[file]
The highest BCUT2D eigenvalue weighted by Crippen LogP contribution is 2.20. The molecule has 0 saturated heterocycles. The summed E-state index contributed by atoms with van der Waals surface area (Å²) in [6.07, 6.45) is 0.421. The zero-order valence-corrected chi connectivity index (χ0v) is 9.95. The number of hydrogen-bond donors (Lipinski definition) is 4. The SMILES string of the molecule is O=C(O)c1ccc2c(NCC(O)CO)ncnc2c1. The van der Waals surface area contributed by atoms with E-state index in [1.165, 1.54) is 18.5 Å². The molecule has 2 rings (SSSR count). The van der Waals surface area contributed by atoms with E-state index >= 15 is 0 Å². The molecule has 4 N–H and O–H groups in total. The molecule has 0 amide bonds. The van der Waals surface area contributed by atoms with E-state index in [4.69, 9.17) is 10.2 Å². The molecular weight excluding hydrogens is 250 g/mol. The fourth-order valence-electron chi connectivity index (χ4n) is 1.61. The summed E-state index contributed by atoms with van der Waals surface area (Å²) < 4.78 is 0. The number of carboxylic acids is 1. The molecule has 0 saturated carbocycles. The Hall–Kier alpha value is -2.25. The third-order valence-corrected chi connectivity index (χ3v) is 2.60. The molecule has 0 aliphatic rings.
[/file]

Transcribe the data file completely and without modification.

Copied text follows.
The highest BCUT2D eigenvalue weighted by Crippen LogP contribution is 2.20. The molecule has 0 saturated heterocycles. The summed E-state index contributed by atoms with van der Waals surface area (Å²) in [6.07, 6.45) is 0.421. The zero-order valence-corrected chi connectivity index (χ0v) is 9.95. The number of hydrogen-bond donors (Lipinski definition) is 4. The SMILES string of the molecule is O=C(O)c1ccc2c(NCC(O)CO)ncnc2c1. The van der Waals surface area contributed by atoms with E-state index in [1.165, 1.54) is 18.5 Å². The molecule has 2 rings (SSSR count). The van der Waals surface area contributed by atoms with E-state index >= 15 is 0 Å². The molecule has 4 N–H and O–H groups in total. The molecule has 0 amide bonds. The van der Waals surface area contributed by atoms with E-state index in [4.69, 9.17) is 10.2 Å². The molecular weight excluding hydrogens is 250 g/mol. The fourth-order valence-electron chi connectivity index (χ4n) is 1.61. The summed E-state index contributed by atoms with van der Waals surface area (Å²) < 4.78 is 0. The number of carboxylic acids is 1. The molecule has 0 saturated carbocycles. The Hall–Kier alpha value is -2.25. The third-order valence-corrected chi connectivity index (χ3v) is 2.60. The molecule has 0 aliphatic rings.